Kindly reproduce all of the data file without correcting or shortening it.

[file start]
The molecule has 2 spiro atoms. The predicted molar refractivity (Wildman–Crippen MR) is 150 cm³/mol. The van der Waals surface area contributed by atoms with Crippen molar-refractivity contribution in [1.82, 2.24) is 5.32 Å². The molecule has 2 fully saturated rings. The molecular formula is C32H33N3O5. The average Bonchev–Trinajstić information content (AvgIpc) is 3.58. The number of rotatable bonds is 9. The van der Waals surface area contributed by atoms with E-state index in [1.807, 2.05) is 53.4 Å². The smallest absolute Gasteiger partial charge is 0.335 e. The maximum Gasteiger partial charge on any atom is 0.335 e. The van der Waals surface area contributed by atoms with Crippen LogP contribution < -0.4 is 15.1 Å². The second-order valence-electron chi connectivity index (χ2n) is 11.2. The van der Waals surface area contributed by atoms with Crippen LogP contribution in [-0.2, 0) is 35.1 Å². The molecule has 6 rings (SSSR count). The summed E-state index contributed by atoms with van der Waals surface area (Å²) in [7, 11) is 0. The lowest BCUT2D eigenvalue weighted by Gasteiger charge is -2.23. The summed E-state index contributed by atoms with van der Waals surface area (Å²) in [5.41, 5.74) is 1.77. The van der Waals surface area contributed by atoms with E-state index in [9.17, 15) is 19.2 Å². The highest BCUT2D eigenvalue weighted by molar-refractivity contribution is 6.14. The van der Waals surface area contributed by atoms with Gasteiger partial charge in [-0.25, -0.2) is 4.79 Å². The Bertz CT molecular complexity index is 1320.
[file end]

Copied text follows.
The molecule has 2 spiro atoms. The predicted molar refractivity (Wildman–Crippen MR) is 150 cm³/mol. The van der Waals surface area contributed by atoms with Crippen molar-refractivity contribution in [1.82, 2.24) is 5.32 Å². The molecule has 2 fully saturated rings. The molecular formula is C32H33N3O5. The average Bonchev–Trinajstić information content (AvgIpc) is 3.58. The number of rotatable bonds is 9. The van der Waals surface area contributed by atoms with E-state index in [1.807, 2.05) is 53.4 Å². The smallest absolute Gasteiger partial charge is 0.335 e. The maximum Gasteiger partial charge on any atom is 0.335 e. The van der Waals surface area contributed by atoms with Crippen LogP contribution < -0.4 is 15.1 Å². The second-order valence-electron chi connectivity index (χ2n) is 11.2. The van der Waals surface area contributed by atoms with Crippen LogP contribution in [-0.2, 0) is 35.1 Å². The molecule has 6 rings (SSSR count). The summed E-state index contributed by atoms with van der Waals surface area (Å²) in [7, 11) is 0. The lowest BCUT2D eigenvalue weighted by Gasteiger charge is -2.23. The summed E-state index contributed by atoms with van der Waals surface area (Å²) in [5.41, 5.74) is 1.77. The van der Waals surface area contributed by atoms with E-state index in [9.17, 15) is 19.2 Å². The highest BCUT2D eigenvalue weighted by molar-refractivity contribution is 6.14. The van der Waals surface area contributed by atoms with Gasteiger partial charge in [-0.25, -0.2) is 4.79 Å². The Bertz CT molecular complexity index is 1320.